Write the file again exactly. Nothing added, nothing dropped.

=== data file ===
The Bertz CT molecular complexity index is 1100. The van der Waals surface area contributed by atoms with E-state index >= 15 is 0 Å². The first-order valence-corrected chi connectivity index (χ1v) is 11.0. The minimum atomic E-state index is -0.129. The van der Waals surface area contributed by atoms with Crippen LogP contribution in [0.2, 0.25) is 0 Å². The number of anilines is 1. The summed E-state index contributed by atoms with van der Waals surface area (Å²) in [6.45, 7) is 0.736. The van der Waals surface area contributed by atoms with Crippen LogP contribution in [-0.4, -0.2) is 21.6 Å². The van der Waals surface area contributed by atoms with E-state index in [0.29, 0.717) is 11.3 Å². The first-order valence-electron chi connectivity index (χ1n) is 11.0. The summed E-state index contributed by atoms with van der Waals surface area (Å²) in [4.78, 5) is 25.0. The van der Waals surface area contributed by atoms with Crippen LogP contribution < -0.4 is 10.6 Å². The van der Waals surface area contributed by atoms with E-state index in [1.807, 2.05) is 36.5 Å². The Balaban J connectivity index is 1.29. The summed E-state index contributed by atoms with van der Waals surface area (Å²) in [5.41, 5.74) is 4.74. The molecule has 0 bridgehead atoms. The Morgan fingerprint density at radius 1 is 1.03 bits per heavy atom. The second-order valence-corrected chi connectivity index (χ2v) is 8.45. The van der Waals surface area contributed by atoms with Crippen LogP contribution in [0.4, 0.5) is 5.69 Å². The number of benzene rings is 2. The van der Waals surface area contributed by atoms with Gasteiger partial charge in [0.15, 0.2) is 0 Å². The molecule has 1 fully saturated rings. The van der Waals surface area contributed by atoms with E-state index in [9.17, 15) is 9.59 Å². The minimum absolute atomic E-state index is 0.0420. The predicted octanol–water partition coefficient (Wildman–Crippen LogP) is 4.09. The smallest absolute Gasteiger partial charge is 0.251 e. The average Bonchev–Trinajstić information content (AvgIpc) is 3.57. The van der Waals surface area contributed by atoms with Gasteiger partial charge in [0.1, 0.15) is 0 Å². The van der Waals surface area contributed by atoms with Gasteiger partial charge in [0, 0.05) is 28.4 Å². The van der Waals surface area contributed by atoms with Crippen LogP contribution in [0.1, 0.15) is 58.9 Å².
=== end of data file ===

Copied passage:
The Bertz CT molecular complexity index is 1100. The van der Waals surface area contributed by atoms with E-state index >= 15 is 0 Å². The first-order valence-corrected chi connectivity index (χ1v) is 11.0. The minimum atomic E-state index is -0.129. The van der Waals surface area contributed by atoms with Crippen LogP contribution in [0.2, 0.25) is 0 Å². The number of anilines is 1. The summed E-state index contributed by atoms with van der Waals surface area (Å²) in [6.45, 7) is 0.736. The van der Waals surface area contributed by atoms with Crippen LogP contribution in [-0.4, -0.2) is 21.6 Å². The van der Waals surface area contributed by atoms with E-state index in [0.29, 0.717) is 11.3 Å². The first-order valence-electron chi connectivity index (χ1n) is 11.0. The summed E-state index contributed by atoms with van der Waals surface area (Å²) in [4.78, 5) is 25.0. The van der Waals surface area contributed by atoms with Crippen LogP contribution < -0.4 is 10.6 Å². The van der Waals surface area contributed by atoms with E-state index in [1.807, 2.05) is 36.5 Å². The Balaban J connectivity index is 1.29. The summed E-state index contributed by atoms with van der Waals surface area (Å²) in [5.41, 5.74) is 4.74. The molecule has 0 bridgehead atoms. The Morgan fingerprint density at radius 1 is 1.03 bits per heavy atom. The second-order valence-corrected chi connectivity index (χ2v) is 8.45. The van der Waals surface area contributed by atoms with Crippen LogP contribution in [0.4, 0.5) is 5.69 Å². The number of benzene rings is 2. The van der Waals surface area contributed by atoms with Gasteiger partial charge in [0.15, 0.2) is 0 Å². The molecule has 1 fully saturated rings. The van der Waals surface area contributed by atoms with E-state index in [9.17, 15) is 9.59 Å². The minimum absolute atomic E-state index is 0.0420. The predicted octanol–water partition coefficient (Wildman–Crippen LogP) is 4.09. The smallest absolute Gasteiger partial charge is 0.251 e. The average Bonchev–Trinajstić information content (AvgIpc) is 3.57. The van der Waals surface area contributed by atoms with Gasteiger partial charge in [0.1, 0.15) is 0 Å². The van der Waals surface area contributed by atoms with Gasteiger partial charge in [0, 0.05) is 28.4 Å². The van der Waals surface area contributed by atoms with Crippen LogP contribution in [0.1, 0.15) is 58.9 Å².